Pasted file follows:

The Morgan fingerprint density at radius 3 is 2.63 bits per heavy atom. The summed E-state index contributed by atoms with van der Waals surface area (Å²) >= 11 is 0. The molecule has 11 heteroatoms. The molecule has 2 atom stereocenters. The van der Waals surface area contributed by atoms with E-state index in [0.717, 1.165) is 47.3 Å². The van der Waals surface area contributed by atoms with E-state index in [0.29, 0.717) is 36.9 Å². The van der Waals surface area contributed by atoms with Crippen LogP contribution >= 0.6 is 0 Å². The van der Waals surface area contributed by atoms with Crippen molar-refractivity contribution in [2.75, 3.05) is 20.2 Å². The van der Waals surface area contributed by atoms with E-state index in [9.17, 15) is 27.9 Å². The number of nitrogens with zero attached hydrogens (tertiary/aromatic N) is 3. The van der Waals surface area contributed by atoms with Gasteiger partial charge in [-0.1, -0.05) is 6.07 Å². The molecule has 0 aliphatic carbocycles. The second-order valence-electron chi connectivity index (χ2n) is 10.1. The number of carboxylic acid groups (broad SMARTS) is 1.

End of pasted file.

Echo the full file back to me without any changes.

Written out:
The Morgan fingerprint density at radius 3 is 2.63 bits per heavy atom. The summed E-state index contributed by atoms with van der Waals surface area (Å²) >= 11 is 0. The molecule has 11 heteroatoms. The molecule has 2 atom stereocenters. The van der Waals surface area contributed by atoms with E-state index in [0.717, 1.165) is 47.3 Å². The van der Waals surface area contributed by atoms with E-state index in [0.29, 0.717) is 36.9 Å². The van der Waals surface area contributed by atoms with Crippen LogP contribution >= 0.6 is 0 Å². The van der Waals surface area contributed by atoms with Crippen molar-refractivity contribution in [2.75, 3.05) is 20.2 Å². The van der Waals surface area contributed by atoms with E-state index in [9.17, 15) is 27.9 Å². The number of nitrogens with zero attached hydrogens (tertiary/aromatic N) is 3. The van der Waals surface area contributed by atoms with Gasteiger partial charge in [-0.1, -0.05) is 6.07 Å². The molecule has 0 aliphatic carbocycles. The second-order valence-electron chi connectivity index (χ2n) is 10.1. The number of carboxylic acid groups (broad SMARTS) is 1.